The comedian Rodney Dangerfield was ahead of his time when it came to marital independence. “We sleep in separate rooms, we have dinner apart, we take separate vacations—we’re doing everything we can to keep our marriage together,” he liked to quip.
Notably, Dangerfield did not say that he and his wife kept separate bank accounts. But more and more couples now believe that these too are important to a healthy marriage, according to multiple studies. (Rodney might say the idea is finally getting some respect.) And if the marriage should for some reason not work, some couples may think that separate bank accounts will make it easier for them to go their separate ways.
Some family law attorneys say that they’ve also noticed a trend of more couples coming to them with separate bank accounts. But if those couples think that separate accounts will make the splitting any simpler, the attorneys say that’s frankly not the case. From a legal standpoint, it doesn’t matter whether bank accounts are held jointly or separately—assets acquired during the marriage are presumptively marital assets that would need to be distributed.
In fact, separate accounts can sometimes cause additional headaches, attorneys cautioned.
“I think people are doing it because they think it’s easier and cleaner if things don’t work out. But the reality is that you still have to account for it,” said Penelope Hefner, a family law and divorce attorney with Sodoma Law in Charlotte.
“I think people are led to believe that separate accounts are going to be helpful down the road, but that’s not necessarily so. If the wife has been squirreling away money over the years, and she’s got tens of thousands of dollars in a separate account, that’s not just her money. It goes into the marital pot and it’s subject to division anyway.”
Like most modern trends, this one often gets laid at the feet of millennials. A study published by Bank of America earlier this year found that 28 percent of millennial couples say they keep their finances separate, a much higher figure than for older generations. An earlier study by TD Bank produced similar figures.
But the trend toward separate bank accounts may be more closely correlated with modern preferences than with generational differences. Attorneys say that couples who get married later in life are among the ones most likely to keep separate bank accounts, probably because they’ve grown accustomed to their financial independence and hesitate to give it up. (Statistically speaking, millennials are also getting married later in life, after they’ve become more financially established.)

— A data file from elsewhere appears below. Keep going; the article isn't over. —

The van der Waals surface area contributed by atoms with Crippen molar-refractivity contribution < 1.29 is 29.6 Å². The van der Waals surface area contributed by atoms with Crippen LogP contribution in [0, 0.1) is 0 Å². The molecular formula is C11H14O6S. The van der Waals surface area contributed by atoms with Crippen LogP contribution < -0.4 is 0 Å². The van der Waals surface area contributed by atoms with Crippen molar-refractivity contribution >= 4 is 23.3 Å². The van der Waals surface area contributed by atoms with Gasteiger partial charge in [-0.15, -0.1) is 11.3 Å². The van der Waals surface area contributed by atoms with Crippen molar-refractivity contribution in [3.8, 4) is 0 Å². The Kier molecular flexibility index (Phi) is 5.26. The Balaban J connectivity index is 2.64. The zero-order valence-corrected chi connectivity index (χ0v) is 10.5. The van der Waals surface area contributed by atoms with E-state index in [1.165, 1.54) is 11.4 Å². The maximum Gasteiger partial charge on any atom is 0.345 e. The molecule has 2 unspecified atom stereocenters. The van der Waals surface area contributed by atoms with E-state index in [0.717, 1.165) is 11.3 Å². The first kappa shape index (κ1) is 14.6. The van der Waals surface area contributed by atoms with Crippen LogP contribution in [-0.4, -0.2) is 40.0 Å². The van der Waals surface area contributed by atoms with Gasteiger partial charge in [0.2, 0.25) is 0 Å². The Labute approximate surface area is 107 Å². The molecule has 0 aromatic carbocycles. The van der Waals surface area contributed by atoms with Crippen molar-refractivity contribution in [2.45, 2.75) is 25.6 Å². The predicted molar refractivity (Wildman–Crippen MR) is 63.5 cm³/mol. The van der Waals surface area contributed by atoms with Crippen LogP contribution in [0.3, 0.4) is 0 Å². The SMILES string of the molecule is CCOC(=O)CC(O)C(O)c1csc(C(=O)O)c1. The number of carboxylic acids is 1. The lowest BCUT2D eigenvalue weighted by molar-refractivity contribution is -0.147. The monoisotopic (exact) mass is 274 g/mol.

Lisa Angel, a family law attorney with the Rosen Law Firm in Raleigh, said she has also seen more cases in the last five years or so where the couples have kept their finances separate throughout the marriage. She’s also seen also seen couples turn to separate accounts as a solution when they have conflicts over money.
“Sometimes it doesn’t make the case easier, though, because the other spouse has not had financial transparency throughout the marriage, so we have to spend time making sure we understand what was going on in both spouses’ financial history,” Angel said. “Whereas if they’ve kept a joint account and they’ve always been transparent, we end up having to do less of that forensic work.”
Studies have also found that couples who keep separate bank accounts are more likely to end up getting divorced than those with joint accounts—although in this case correlation does not imply causation, since it’s impossible to disentangle cause from effect.
Still, Hefner said that in her opinion, couples who decide to keep separate bank accounts may be increasing the risks of problems down the road. She said that it’s not uncommon for clients to come to her and end up shocked to learn that their spouse has tens of thousands of dollars in credit card debt that they didn’t know about, for reasons ranging from the innocent to the devious. She also said that money conflicts are the most common cause of marital problems that she sees.
“Everyone thinks it’s cheating and it’s juicy—and we do see that sometimes—but no, it’s the money,” Hefner said. “I have people feeling like they need to get out of the marriage because the other spouse is going to spend them into the ground. Over and over again, we spend a lot of time thinking about money.”
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